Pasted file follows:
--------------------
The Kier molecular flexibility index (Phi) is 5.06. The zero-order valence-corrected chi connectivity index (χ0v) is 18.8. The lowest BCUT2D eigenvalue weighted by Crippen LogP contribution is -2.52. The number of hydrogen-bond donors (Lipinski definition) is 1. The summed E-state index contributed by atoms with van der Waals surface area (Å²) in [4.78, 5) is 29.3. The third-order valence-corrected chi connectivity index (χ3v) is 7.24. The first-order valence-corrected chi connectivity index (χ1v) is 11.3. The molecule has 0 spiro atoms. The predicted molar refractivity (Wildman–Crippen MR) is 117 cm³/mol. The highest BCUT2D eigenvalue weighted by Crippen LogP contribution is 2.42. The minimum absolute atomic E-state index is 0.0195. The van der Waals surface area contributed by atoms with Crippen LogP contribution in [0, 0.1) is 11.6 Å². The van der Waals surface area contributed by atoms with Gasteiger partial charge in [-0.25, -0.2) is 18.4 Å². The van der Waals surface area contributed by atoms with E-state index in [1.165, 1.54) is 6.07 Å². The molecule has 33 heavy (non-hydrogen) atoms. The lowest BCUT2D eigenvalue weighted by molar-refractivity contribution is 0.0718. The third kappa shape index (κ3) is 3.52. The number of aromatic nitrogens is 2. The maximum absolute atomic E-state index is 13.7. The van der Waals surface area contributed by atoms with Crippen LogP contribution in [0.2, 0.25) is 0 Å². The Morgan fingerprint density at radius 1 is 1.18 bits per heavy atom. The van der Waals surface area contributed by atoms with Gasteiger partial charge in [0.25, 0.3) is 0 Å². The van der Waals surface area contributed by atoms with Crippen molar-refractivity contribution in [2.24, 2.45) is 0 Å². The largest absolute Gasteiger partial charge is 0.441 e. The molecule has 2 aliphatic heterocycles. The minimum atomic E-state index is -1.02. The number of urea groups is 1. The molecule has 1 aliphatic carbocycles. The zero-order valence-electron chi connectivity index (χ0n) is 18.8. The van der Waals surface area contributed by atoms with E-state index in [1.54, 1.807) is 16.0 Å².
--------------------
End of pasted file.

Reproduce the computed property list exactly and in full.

The Kier molecular flexibility index (Phi) is 5.06. The zero-order valence-corrected chi connectivity index (χ0v) is 18.8. The lowest BCUT2D eigenvalue weighted by Crippen LogP contribution is -2.52. The number of hydrogen-bond donors (Lipinski definition) is 1. The summed E-state index contributed by atoms with van der Waals surface area (Å²) in [4.78, 5) is 29.3. The third-order valence-corrected chi connectivity index (χ3v) is 7.24. The first-order valence-corrected chi connectivity index (χ1v) is 11.3. The molecule has 0 spiro atoms. The predicted molar refractivity (Wildman–Crippen MR) is 117 cm³/mol. The highest BCUT2D eigenvalue weighted by Crippen LogP contribution is 2.42. The minimum absolute atomic E-state index is 0.0195. The van der Waals surface area contributed by atoms with Crippen LogP contribution in [0, 0.1) is 11.6 Å². The van der Waals surface area contributed by atoms with Gasteiger partial charge in [-0.25, -0.2) is 18.4 Å². The van der Waals surface area contributed by atoms with E-state index in [1.165, 1.54) is 6.07 Å². The molecule has 33 heavy (non-hydrogen) atoms. The lowest BCUT2D eigenvalue weighted by molar-refractivity contribution is 0.0718. The third kappa shape index (κ3) is 3.52. The number of aromatic nitrogens is 2. The maximum absolute atomic E-state index is 13.7. The van der Waals surface area contributed by atoms with Crippen LogP contribution in [0.2, 0.25) is 0 Å². The Morgan fingerprint density at radius 1 is 1.18 bits per heavy atom. The van der Waals surface area contributed by atoms with Gasteiger partial charge in [0.25, 0.3) is 0 Å². The van der Waals surface area contributed by atoms with Crippen molar-refractivity contribution in [2.24, 2.45) is 0 Å². The largest absolute Gasteiger partial charge is 0.441 e. The molecule has 2 aliphatic heterocycles. The minimum atomic E-state index is -1.02. The number of urea groups is 1. The molecule has 1 aliphatic carbocycles. The zero-order valence-electron chi connectivity index (χ0n) is 18.8. The van der Waals surface area contributed by atoms with E-state index in [1.54, 1.807) is 16.0 Å².